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Bridge designer and manufacturer fined £3.5m over bribes

International bridge designer and manufacturer Mabey & Johnson has been fined £3.5M for breaching UN sanctions against Iraq and systematically bribing foreign officials with so-called “white man’s handshakes”.

Mabey & Johnson’s “culture of kickbacks” was said to have struck at the very heart of the United Nations’ oil-for-food programme designed to make life easier for Saddam Hussein’s people.

Their backhanders to the state, combined with those from other companies “all over the world could be used for purposes severely detrimental to the proclaimed interests of the UK and, indeed, the UN”, said Judge Geoffrey Rivlin QC.

London’s Southwark Crown Court heard that altogether the specialist bridge-building firm - which was also ordered to pay a £1.1M confiscation order and a prosecution costs contribution of £350,000 - parted with sweeteners totalling £1 million. It is thought to have helped it harvest contracts worth £60M.

The court heard that the company first started paying backhanders in Jamaica in 1993. Later it bribed ministers and others with a specially set up “slush fund” in Ghana.

One official alone received £100,000, effectively doubling his salary, while the son of another - a university student in Britain - was given a £500 cheque. Finally, the Reading-based company - owned by one of the wealthiest families in Britain - began breaching the oil for food programme.

The practices came to light when Mabey & Johnson confessed its wrongdoing to the Serious Fraud Office. It triggered the first prosecution of its kind in Britain and the first US-style plea bargaining negotiations.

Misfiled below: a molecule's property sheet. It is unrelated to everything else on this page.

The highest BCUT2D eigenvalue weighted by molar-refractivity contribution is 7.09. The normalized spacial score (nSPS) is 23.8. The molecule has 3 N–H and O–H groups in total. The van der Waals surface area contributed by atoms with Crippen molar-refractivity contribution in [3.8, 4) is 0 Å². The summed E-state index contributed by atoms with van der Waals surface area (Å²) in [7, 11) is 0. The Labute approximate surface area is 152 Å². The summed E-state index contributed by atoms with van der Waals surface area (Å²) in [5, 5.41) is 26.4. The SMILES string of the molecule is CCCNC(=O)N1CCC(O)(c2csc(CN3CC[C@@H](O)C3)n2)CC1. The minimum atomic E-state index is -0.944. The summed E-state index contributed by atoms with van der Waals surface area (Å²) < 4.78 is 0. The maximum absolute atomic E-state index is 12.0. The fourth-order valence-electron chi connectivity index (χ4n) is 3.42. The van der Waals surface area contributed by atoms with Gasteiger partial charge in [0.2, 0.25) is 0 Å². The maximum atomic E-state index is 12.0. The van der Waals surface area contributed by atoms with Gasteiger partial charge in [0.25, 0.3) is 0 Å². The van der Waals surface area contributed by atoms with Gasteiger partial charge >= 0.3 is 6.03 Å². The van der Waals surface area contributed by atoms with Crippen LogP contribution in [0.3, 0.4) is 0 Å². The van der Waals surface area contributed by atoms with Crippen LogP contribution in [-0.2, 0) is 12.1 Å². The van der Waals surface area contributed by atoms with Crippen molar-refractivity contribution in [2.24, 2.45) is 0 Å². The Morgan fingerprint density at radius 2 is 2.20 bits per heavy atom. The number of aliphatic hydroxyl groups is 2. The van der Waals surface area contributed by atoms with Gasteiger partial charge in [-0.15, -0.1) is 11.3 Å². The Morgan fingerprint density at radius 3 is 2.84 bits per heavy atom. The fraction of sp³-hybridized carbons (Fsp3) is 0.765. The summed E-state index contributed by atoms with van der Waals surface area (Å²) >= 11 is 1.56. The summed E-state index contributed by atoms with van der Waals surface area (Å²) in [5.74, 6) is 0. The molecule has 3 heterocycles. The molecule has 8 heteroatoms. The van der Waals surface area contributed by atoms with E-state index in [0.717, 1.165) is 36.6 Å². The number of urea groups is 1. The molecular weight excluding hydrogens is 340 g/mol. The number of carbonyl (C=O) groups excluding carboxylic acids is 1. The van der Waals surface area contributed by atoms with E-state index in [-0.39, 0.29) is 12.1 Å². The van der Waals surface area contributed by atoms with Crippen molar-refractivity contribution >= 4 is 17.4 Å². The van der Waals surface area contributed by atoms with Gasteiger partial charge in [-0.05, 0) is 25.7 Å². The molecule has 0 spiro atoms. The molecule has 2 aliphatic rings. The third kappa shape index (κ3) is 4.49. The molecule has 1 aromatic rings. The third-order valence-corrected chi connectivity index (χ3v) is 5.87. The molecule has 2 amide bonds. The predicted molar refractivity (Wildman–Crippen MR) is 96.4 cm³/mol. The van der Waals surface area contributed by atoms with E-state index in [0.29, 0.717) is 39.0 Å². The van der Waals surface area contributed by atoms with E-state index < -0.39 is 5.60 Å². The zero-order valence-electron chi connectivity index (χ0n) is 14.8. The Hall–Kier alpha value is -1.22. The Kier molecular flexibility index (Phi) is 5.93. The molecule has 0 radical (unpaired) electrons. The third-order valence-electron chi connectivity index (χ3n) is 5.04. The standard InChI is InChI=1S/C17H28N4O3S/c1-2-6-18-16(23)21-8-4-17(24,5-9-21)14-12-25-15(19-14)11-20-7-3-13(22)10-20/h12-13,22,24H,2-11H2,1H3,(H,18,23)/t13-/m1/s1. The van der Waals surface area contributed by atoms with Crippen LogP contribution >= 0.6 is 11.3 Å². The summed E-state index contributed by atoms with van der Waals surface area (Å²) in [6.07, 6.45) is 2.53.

The subsequent investigation showed that it had also paid bribes to “individuals of influence” in Madagascar, Angola, Mozambique and Bangladesh.

The company admitted two counts of conspiracy to corrupt in Ghana and Jamaica between January 1, 1993, and January 31, 2001. It also pleaded guilty to “making funds available” - more than £365,000 - to Iraq between May 1, 2001, and November 1, the following year.




Readers' comments (3)

  • Well done, I guess, for confessing.

    This is only the tip of the ice berg. More companies should come forward.

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  • This didn't just start in 1993, it has been going on for years. Its right that it should stop but when I was working in the overseas construction market in the early 80s we were frequently told that the Italians, French and Japanese were the top payers. Are they being reigned in as well?

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  • Welcome to the real world!!
    This goes on almost in every corner on this planet, or as one comment suggests, the Italians, French and Japanese are top payers. If british companies want to compete for jobs they have to follow the same practice
    It is ignorant to suggest that large infrastructure projects around the world are won purely on merits, be it with british contractors or not.
    And where does the money goes in now? to the people of the countries who lost out on value because of the corruption or to the UK goverment? If it goes to the goverment then what is the whole point of the fines?

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